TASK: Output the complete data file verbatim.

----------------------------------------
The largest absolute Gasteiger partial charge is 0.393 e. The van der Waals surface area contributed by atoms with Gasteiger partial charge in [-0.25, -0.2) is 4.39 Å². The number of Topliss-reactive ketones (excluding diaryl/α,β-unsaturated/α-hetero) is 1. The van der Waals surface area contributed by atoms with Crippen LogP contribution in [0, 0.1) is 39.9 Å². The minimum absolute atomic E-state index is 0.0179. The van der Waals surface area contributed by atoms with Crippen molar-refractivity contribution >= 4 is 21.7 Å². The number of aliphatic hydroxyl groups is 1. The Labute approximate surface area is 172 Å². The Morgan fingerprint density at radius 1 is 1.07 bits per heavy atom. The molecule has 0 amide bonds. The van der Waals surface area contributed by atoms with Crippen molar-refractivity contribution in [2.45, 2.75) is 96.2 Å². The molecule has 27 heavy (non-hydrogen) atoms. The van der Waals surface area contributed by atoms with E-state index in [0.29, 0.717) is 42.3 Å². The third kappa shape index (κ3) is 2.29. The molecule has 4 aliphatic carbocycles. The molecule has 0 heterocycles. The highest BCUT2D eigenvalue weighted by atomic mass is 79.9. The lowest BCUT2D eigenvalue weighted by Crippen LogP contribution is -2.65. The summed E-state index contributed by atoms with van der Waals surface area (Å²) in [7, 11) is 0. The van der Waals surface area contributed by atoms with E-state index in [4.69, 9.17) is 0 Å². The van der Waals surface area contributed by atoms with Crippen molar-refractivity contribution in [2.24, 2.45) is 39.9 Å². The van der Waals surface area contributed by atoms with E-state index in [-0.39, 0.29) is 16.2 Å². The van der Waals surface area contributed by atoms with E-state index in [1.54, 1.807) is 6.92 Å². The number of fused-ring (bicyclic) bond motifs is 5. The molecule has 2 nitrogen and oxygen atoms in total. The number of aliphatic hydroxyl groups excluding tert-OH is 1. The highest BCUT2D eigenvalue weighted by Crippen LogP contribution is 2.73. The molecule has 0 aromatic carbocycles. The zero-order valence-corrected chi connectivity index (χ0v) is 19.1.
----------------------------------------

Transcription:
The largest absolute Gasteiger partial charge is 0.393 e. The van der Waals surface area contributed by atoms with Gasteiger partial charge in [-0.25, -0.2) is 4.39 Å². The number of Topliss-reactive ketones (excluding diaryl/α,β-unsaturated/α-hetero) is 1. The van der Waals surface area contributed by atoms with Crippen LogP contribution in [0, 0.1) is 39.9 Å². The minimum absolute atomic E-state index is 0.0179. The van der Waals surface area contributed by atoms with Crippen molar-refractivity contribution >= 4 is 21.7 Å². The number of aliphatic hydroxyl groups is 1. The Labute approximate surface area is 172 Å². The Morgan fingerprint density at radius 1 is 1.07 bits per heavy atom. The molecule has 0 amide bonds. The van der Waals surface area contributed by atoms with Crippen molar-refractivity contribution in [2.45, 2.75) is 96.2 Å². The molecule has 27 heavy (non-hydrogen) atoms. The van der Waals surface area contributed by atoms with E-state index in [0.29, 0.717) is 42.3 Å². The third kappa shape index (κ3) is 2.29. The molecule has 4 aliphatic carbocycles. The molecule has 0 heterocycles. The highest BCUT2D eigenvalue weighted by atomic mass is 79.9. The lowest BCUT2D eigenvalue weighted by Crippen LogP contribution is -2.65. The summed E-state index contributed by atoms with van der Waals surface area (Å²) in [7, 11) is 0. The van der Waals surface area contributed by atoms with E-state index in [4.69, 9.17) is 0 Å². The van der Waals surface area contributed by atoms with Crippen molar-refractivity contribution in [2.24, 2.45) is 39.9 Å². The van der Waals surface area contributed by atoms with E-state index in [-0.39, 0.29) is 16.2 Å². The van der Waals surface area contributed by atoms with E-state index in [1.54, 1.807) is 6.92 Å². The number of fused-ring (bicyclic) bond motifs is 5. The molecule has 2 nitrogen and oxygen atoms in total. The number of aliphatic hydroxyl groups excluding tert-OH is 1. The highest BCUT2D eigenvalue weighted by Crippen LogP contribution is 2.73. The molecule has 0 aromatic carbocycles. The zero-order valence-corrected chi connectivity index (χ0v) is 19.1.